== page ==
When requesting the file’s content via the static catalog’s metadata, the Puppet agent passes the file’s path, the catalog’s code_id, and the requested environment to Puppet Server’s static_file_content API endpoint. The endpoint returns the appropriate version of the file’s contents as the code_content.

If static catalogs are enabled but Puppet Server static catalog settings aren’t configured, the code_id parameter defaults to a null value and the agent uses the file_content API endpoint, which always returns the latest content. To populate the code_id with a more useful identifier and have the agent use the static_file_content endpoint to retrieve a specific version of the file’s content, you must specify scripts or commands that provide Puppet with the appropriate results.

Puppet Server locates these commands by using the code-id-command and code-content-command settings in Puppet Server’s puppetserver.conf file. Puppet Server runs the code-id-command each time it compiles a static catalog, and it runs the code-content-command each time an agent requests file contents from the static_file_content endpoint.

Note: The Puppet Server process must be able to execute these scripts. Puppet Server also validates their output and checks their exit codes. Environment names can contain only alphanumeric characters and underscores (_). The code_id can contain only alphanumeric characters, dashes (-), underscores (_), semicolons (;), and colons (:). If either command returns a non-zero exit code, Puppet Server logs an error and returns the error message and a 500 response code to the API request.

Puppet Server validates the standard output of each of these scripts, and if the output’s acceptable, it adds the results to the catalog as their respective parameters’ values. This lets you use any versioning or synchronization tools you want, as long as you write scripts that produce a valid string for the code_id and code content using the catalog’s code_id and file’s environment.

The code-id-command and code-content-command scripts can be as simple or complex as necessary.

Note: The following examples demonstrate how Puppet Server passes arguments to the code-id-command and code-content-command scripts and how Puppet Server uses the results to return a specific version of a file resource. The example scripts themselves are not recommended for production use.

For example, for files in an environment managed by Git, use something like the following code-id-command script, with the environment name passed in as the first command-line argument:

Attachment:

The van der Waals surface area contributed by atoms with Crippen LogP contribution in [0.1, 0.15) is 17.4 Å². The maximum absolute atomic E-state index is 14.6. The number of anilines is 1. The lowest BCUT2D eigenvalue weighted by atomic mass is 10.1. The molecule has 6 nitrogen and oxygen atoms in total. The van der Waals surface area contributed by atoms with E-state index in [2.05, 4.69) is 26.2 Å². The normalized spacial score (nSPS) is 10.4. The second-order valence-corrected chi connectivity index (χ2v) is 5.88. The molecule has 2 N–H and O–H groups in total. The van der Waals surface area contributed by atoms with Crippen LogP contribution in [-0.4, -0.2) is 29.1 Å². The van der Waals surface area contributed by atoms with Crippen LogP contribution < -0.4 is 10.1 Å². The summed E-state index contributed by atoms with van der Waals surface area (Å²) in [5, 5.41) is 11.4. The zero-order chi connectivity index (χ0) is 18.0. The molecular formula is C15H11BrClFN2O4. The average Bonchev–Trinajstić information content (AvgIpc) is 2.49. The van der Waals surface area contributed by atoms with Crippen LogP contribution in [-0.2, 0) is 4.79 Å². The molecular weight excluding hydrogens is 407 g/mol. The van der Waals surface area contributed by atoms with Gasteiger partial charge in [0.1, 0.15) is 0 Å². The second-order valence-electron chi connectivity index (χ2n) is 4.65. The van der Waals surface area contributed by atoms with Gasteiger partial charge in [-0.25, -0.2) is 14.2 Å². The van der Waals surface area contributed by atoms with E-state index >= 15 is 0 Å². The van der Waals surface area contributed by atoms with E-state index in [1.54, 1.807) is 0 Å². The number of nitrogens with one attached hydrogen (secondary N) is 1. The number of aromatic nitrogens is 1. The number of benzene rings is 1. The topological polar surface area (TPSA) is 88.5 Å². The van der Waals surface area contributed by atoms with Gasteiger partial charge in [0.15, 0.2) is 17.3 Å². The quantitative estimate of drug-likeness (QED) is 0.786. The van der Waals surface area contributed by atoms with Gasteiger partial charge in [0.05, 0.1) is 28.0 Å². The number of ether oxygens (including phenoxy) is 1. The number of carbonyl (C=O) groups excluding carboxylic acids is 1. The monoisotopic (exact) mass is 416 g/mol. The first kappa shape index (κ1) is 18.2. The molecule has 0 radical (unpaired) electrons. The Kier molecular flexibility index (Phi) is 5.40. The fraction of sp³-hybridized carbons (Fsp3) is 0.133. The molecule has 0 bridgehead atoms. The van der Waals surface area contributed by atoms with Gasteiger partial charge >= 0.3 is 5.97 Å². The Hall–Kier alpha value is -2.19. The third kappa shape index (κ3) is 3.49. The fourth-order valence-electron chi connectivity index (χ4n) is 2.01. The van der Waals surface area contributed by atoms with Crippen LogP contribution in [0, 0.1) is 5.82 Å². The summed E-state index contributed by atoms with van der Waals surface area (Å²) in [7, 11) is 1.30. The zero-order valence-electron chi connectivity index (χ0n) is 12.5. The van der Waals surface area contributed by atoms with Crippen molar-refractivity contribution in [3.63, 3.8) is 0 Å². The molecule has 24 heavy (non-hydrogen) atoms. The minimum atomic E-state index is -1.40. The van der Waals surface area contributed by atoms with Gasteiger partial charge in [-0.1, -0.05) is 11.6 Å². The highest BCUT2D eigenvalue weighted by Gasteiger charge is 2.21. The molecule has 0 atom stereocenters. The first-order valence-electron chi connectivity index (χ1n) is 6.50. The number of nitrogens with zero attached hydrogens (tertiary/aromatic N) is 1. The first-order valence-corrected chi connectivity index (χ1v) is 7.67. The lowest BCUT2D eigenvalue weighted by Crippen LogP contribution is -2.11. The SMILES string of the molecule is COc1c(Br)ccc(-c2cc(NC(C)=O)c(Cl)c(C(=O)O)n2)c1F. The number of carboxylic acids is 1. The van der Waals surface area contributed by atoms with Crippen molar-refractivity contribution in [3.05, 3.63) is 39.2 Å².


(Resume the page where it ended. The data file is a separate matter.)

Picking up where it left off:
set -e
if [[ -z "$1" ]]; then
  echo Expected an environment >&2
  exit 1
cd /etc/puppetlabs/code/environments/"$1" && git rev-parse HEAD

As long as the script’s exit code is zero, Puppet Server uses the script’s standard output as the catalog’s code_id.

A code-content-command script can also be simple. Puppet Server passes the environment name as the first command-line argument, the code_id as the second argument, and the path to the file resource from its content_uri as the third argument:

set -e
if [[ $# < 3 ]]; then
  echo Expected environment, code-id, file-path >&2
  exit 1
cd /etc/puppetlabs/code/environments/"$1" && git show "$2":"$3"

The script’s standard output becomes the file’s code_content, provided the script returns a non-zero exit code.

Enabling or disabling static catalogs

Starting in Puppet 4.4 and Puppet Server 2.3.0, the global static_catalogs setting is enabled by default, whether you upgrade Puppet or perform a clean installation. However, the default configuration doesn’t include the code-id-command and code-content-command scripts or settings needed to produce static catalogs, and even when configured to produce static catalogs Puppet Server doesn’t inline metadata for all types of file resources.

Static catalogs are produced only by Puppet Server. The Ruby Puppet master never produces static catalogs, even when served by WEBrick or Passenger.

Puppet Server also won’t produce static catalogs for an agent under the following circumstances:

  • If the Server’s code-id-command and code-content-command settings and scripts are not configured, or if the code-id-command returns an empty string.
  • If the agent’s static_catalogs setting is false, either globally in puppet.conf or in the environment.conf file for the environment under which the agent is requesting a catalog.
  • If the agent’s version is older than 4.4.0.

Additionally, Puppet Server only inlines metadata for file resources if all of the following conditions are true:

  • It contains a source parameter with a Puppet URI, such as source => 'puppet:///path/to/file'.
  • It contains a source parameter that uses the built-in modules mount point.
  • The file it sources is within the following glob relative to the environment’s root directory: */*/files/**. For example, Puppet Server will inline metadata into static catalogs for file resources sourcing module files located by default in /etc/puppetlabs/code/environments/<ENVIRONMENT>/modules/<MODULE NAME>/files/**.